Steve Meyer

Vice President, Pork Analysis,
Express Markets Inc. Analytics

Steve Meyer, vice president of pork analysis for Express Markets Inc. Analytics of Fort Wayne, Ind. Express Markets and EMI Analytics have been involved in price discovery and analysis for the broiler industry since 2003. They added similar capabilities for turkey in 2008 and have recently added market analysis of pork and beef markets to their product offerings in order to meet the broad information and knowledge needs of customers throughout the meat and poultry production, processing and marketing systems. In May of 2015, Meyer sold Paragon Economics to Express Markets Inc. He brings a wealth of experience in the livestock industry, having served as director of economics for the National Pork Producers Council (1993-2001), and held the same position for the National Pork Board from 2001 to October 2002. In that capacity, Steve provided economic counsel to producers and Pork Board staff and coordinated staff and consultants’ activities regarding meat industry production, price forecasts and the economic impact of pork production and processing. In addition, he administered NPPC programs dealing with marketing and pricing systems, structure, pork industry coordination and competitiveness. Previously, Steve served as a swine business specialist with Moorman Manufacturing Co., a sales representative with Dow Chemical and sales manager for an animal health and agricultural chemical distributor. In addition, he spent three years as an assistant professor in the agriculture economics department at the University of Missouri.

5 ‘impact’ factors of new hog processing plants
Magnitude of new hog plants is almost impossible to determine because so many other factors — domestic demand, export demand, hog numbers, timing of growth, etc. — will be at play.
Though possibly flawed, report friendly to deferred hog prices
It looks like the highs may be in for summer futures but you can still lock-in mid- to upper-$70s, or better, for cash hogs if you haven’t already done so. October futures of $67 and $62 for December still look much better than my forecasts for fourth quarter hogs.
With eye on demand, continue to drive pork value
Real per capita expenditures for pork, a metric used to represent the state of consumer-level pork demand, was down 5% from one year ago but still 13.5% larger than the 2011-15 average for January.
Hogs and pigs report presents cause for concern
A big concern for hog markets this year is whether supplies will out-strip packing capacity this fall, and a look into the December Hogs and Pigs report uncovers some cause for concern this fall.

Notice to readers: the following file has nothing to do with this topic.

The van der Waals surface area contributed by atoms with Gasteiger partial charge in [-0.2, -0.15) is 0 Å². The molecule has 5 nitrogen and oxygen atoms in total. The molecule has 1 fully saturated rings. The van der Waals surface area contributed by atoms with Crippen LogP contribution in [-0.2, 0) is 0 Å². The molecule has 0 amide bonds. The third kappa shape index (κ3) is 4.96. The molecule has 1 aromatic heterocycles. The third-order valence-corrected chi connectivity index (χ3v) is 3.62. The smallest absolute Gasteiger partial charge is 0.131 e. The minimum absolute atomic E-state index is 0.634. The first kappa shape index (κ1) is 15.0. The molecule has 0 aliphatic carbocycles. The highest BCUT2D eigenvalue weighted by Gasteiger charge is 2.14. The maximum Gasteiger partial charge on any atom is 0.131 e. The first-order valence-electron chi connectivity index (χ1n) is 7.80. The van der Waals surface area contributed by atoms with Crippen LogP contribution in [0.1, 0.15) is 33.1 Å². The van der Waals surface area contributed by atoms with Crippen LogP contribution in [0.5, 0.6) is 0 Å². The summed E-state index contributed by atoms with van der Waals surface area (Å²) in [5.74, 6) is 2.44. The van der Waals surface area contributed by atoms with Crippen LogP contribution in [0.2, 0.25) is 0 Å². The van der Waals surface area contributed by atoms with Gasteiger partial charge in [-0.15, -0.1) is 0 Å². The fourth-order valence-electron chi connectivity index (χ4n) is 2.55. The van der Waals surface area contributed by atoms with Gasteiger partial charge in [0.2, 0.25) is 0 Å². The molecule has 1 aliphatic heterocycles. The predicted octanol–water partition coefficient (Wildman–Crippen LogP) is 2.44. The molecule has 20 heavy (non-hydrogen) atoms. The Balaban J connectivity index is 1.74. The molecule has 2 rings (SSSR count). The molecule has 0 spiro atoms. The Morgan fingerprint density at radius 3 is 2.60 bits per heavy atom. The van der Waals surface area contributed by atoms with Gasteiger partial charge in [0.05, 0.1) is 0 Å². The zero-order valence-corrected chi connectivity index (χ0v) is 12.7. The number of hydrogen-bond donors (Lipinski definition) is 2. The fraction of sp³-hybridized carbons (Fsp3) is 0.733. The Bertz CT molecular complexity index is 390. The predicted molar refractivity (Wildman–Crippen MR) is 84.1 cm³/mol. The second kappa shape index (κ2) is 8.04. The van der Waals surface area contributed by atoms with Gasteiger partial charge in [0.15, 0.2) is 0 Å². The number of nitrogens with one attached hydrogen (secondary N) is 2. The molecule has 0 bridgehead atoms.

PEDV, PRRS and semen extender impacting markets
Hog weights have, as expected, remained below year-ago levels so far in 2016. The average weight of all hogs (which includes sows, boars and lightweight hogs) has been down, on average, 0.7% versus 2015.
Cold storage report friendly to hogs; inventories still large
Pork inventories are still large but the December change was much larger than normal even as we set a record for pork production per slaughter day. December pork production of 2.207 billion pounds carcass weight was the second highest ever.
New avian influenza strain takes flight
New avian influenza flu not seen in the U.S.could create headaches for Midwest turkey and egg producers. The impact to the hog market is a wait and see game.
COOL repeal brings Ontario weaners south
Repeal of country-of-origin labeling has short-term result of Canadian finishers and weaners coming to the United States — all in the name of free and fair trade.
2016 brings lots of hog market questions
Summer futures prices are profitable and fall contracts would yield relatively small losses for low-cost producers, but will cash prices match those levels when we arrive at those distant months?
December Hogs & Pigs Report: Friendly, but ominous
The USDA’s quarterly Hogs and Pigs Report released Dec. 23 was friendly for Lean Hogs futures next spring and summer, but included productivity figures that confirm my concerns about supplies and high slaughter capacity utilization next fall.
Analysts expecting year-on-year growth to moderate
The average of analysts’ expectations for lighter-weight inventories, the September-to-November pig crop and farrowing intentions all point to 2016 hog numbers similar to those of 2015.
Profit luster gone, expansion plans still in the works
I don’t detect a lot of “gung ho” or “damn the torpedoes” attitudes out there, but I do sense some resolve to push forward with expansion plans that have been in place for a long time and may have been shelved in 2014.
WTO news is bad; October exports were good
World Trade Organization announces Canadian and Mexican COOL retaliation levels, but the October export numbers add a little good news to the mix.
Large animal protein supply available for consumers
Pork inventories actually declined by 9% in October, but remained significantly larger (13.1%) than one year ago.
Good news: Hog market finding its bottom
Hog markets seem to be finding a bottom. That’s good news. I just wish the bottom wasn’t quite so low. Every futures contract has gained $3 to $5 over the past week and, this could well be the high-water mark for hog slaughter this fall.
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